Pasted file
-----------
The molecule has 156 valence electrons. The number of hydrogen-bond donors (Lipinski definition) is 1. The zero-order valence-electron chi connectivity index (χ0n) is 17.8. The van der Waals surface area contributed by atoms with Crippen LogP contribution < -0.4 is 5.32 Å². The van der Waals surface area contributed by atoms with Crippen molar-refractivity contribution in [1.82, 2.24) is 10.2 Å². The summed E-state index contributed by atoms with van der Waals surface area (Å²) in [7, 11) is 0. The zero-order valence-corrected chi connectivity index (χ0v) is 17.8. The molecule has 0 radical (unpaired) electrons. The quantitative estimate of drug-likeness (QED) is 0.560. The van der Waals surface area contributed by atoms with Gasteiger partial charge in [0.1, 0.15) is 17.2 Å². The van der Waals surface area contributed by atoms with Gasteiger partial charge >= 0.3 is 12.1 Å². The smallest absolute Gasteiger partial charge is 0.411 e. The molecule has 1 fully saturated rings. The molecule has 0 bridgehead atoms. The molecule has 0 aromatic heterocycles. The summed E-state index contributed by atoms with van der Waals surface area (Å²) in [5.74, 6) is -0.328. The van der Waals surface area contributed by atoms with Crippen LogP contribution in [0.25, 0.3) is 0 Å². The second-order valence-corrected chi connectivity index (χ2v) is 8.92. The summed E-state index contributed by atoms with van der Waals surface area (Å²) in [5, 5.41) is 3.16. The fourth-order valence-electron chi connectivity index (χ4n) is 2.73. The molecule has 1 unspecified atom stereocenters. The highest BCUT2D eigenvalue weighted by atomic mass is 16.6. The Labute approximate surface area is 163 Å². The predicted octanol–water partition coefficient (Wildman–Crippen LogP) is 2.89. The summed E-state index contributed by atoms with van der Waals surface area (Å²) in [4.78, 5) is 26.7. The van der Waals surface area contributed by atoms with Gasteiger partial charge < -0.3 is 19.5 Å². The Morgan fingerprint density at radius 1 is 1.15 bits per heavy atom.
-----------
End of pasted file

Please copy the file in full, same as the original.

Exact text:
The molecule has 156 valence electrons. The number of hydrogen-bond donors (Lipinski definition) is 1. The zero-order valence-electron chi connectivity index (χ0n) is 17.8. The van der Waals surface area contributed by atoms with Crippen LogP contribution < -0.4 is 5.32 Å². The van der Waals surface area contributed by atoms with Crippen molar-refractivity contribution in [1.82, 2.24) is 10.2 Å². The summed E-state index contributed by atoms with van der Waals surface area (Å²) in [7, 11) is 0. The zero-order valence-corrected chi connectivity index (χ0v) is 17.8. The molecule has 0 radical (unpaired) electrons. The quantitative estimate of drug-likeness (QED) is 0.560. The van der Waals surface area contributed by atoms with Gasteiger partial charge in [0.1, 0.15) is 17.2 Å². The van der Waals surface area contributed by atoms with Gasteiger partial charge >= 0.3 is 12.1 Å². The smallest absolute Gasteiger partial charge is 0.411 e. The molecule has 1 fully saturated rings. The molecule has 0 bridgehead atoms. The molecule has 0 aromatic heterocycles. The summed E-state index contributed by atoms with van der Waals surface area (Å²) in [5.74, 6) is -0.328. The van der Waals surface area contributed by atoms with Crippen LogP contribution in [0.25, 0.3) is 0 Å². The second-order valence-corrected chi connectivity index (χ2v) is 8.92. The summed E-state index contributed by atoms with van der Waals surface area (Å²) in [5, 5.41) is 3.16. The fourth-order valence-electron chi connectivity index (χ4n) is 2.73. The molecule has 1 unspecified atom stereocenters. The highest BCUT2D eigenvalue weighted by atomic mass is 16.6. The Labute approximate surface area is 163 Å². The predicted octanol–water partition coefficient (Wildman–Crippen LogP) is 2.89. The summed E-state index contributed by atoms with van der Waals surface area (Å²) in [4.78, 5) is 26.7. The van der Waals surface area contributed by atoms with Gasteiger partial charge < -0.3 is 19.5 Å². The Morgan fingerprint density at radius 1 is 1.15 bits per heavy atom.